Based in Shanghai Spring received its first aircraft (an A320) on July 12, 2005 and commenced operations six days later. Spring is owned by the Spring International Travel Service, which in turn is owned by Wang Zhenhua - a local businessman from Shanghai. The airline sells tickets only through its website avoiding the extra acosts of using travel agents which are still a popular sales mechanism in China. In addition the airline has been protected from many of the issues other start-ups faced as it gains a lot of traffic by working directly with Spring Tours a sister company. They can provide up to 80% of the traffic and this has helped the airline claim an industry leading load factor.
Even so Spring itself has not adopted the full low-cost model. Domestically its prices can be as high as full service competitors and fares include checked luggage. This is more a reflection of strong demand and bureaucratic red tape which prohibits the airline from operating as it truly wishes. Access to trunk routes like Beijing-Shanghai has for example been very limited whilst the airline cannot fly night flights to assist in increasing aircraft utilisation. Making up for this the airline has a strong customer service and social media presence. On international services, which began in 2010, the airline has been able to be more flexible and operate closer to low-cost principles.
Growth has been strong especially in recent years. In 2008 2.9 million passengers were carried and this had almost doubled by 2010 to 5.9 million and in 2012 to 9.1 million. This growth has not come at the expense of profit and in 2010 a net profit of 470 million RMB was posted. By 2010 the fleet consisted of 22 A320s. By March 2013 this had grown to 35 A320s and early in 2015 the 50th example was accepted. By 2013 Spring represented the 12th largest Chinese airline but it was growing at a much faster rate than its competitors. The over 20% annual growth since 2011 is almost three times that of the rest of the Chinese market.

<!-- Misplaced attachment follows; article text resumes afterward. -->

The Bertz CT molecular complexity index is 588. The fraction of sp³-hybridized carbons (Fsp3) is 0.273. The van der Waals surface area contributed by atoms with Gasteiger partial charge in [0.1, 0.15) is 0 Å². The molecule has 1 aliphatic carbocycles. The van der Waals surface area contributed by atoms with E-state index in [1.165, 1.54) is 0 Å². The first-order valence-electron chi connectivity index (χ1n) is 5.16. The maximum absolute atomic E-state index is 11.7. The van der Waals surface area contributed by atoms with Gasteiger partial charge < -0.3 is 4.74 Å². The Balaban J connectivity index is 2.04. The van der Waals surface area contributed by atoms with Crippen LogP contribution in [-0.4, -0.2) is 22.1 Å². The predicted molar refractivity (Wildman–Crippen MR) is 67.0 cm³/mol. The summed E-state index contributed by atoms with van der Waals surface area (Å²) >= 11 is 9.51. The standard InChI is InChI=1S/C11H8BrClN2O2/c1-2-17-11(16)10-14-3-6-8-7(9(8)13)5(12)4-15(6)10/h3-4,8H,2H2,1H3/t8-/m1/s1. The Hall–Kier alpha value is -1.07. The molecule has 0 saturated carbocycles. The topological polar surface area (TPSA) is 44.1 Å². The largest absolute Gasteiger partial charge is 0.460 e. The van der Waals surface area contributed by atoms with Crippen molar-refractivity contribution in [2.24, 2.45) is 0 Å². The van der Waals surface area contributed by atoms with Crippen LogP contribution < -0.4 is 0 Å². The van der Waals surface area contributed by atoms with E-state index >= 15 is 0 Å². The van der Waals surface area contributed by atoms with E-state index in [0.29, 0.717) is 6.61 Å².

Spring has also followed an aggressive expansion policy in Hong Kong where it had seven routes by the end of 2012. Even more extreme it has created a joint venture Japanese subsidiary (of which it has a 33% share) which after delays finally began operations in August 2014 operating 737s from its Tokyo Narita base.
The success of Spring has not gone unnoticed by the CAAC which is belatedly coming around to the idea of low-cost airlines. In 2013 they even investigated the airline and produced a glowing report of its economics. Quoting CAPA:
"Spring’s net margin was 41% compared to an industry average of 12%, Spring had a load factor of 94% compared to an industry average of 76%, a selling expense of RMB0.08 per ASK compared to an industry average of RMB0.41, maintenance expense of RMB0.13 compared to an industry average of RMB0.25, management cost per ASK of RMB0.11 compared to an industry average of RMB0.25, utilisation rate of 11.4 hours compared to China’s average A320 utilisation rate of 9.2 hours, and 95 employees per aircraft compared to the industry average of 122."
It seems that if the shackles are removed then Spring would be able to grow to become one of China's largest airlines but even in its current guise it has a bright future ahead of it.
I'm Richard Stretton: a fan of classic airliners and airlines who enjoys exploring their history through my collection of die-cast airliners. If you enjoy the site please donate whatever you can to help keep it running: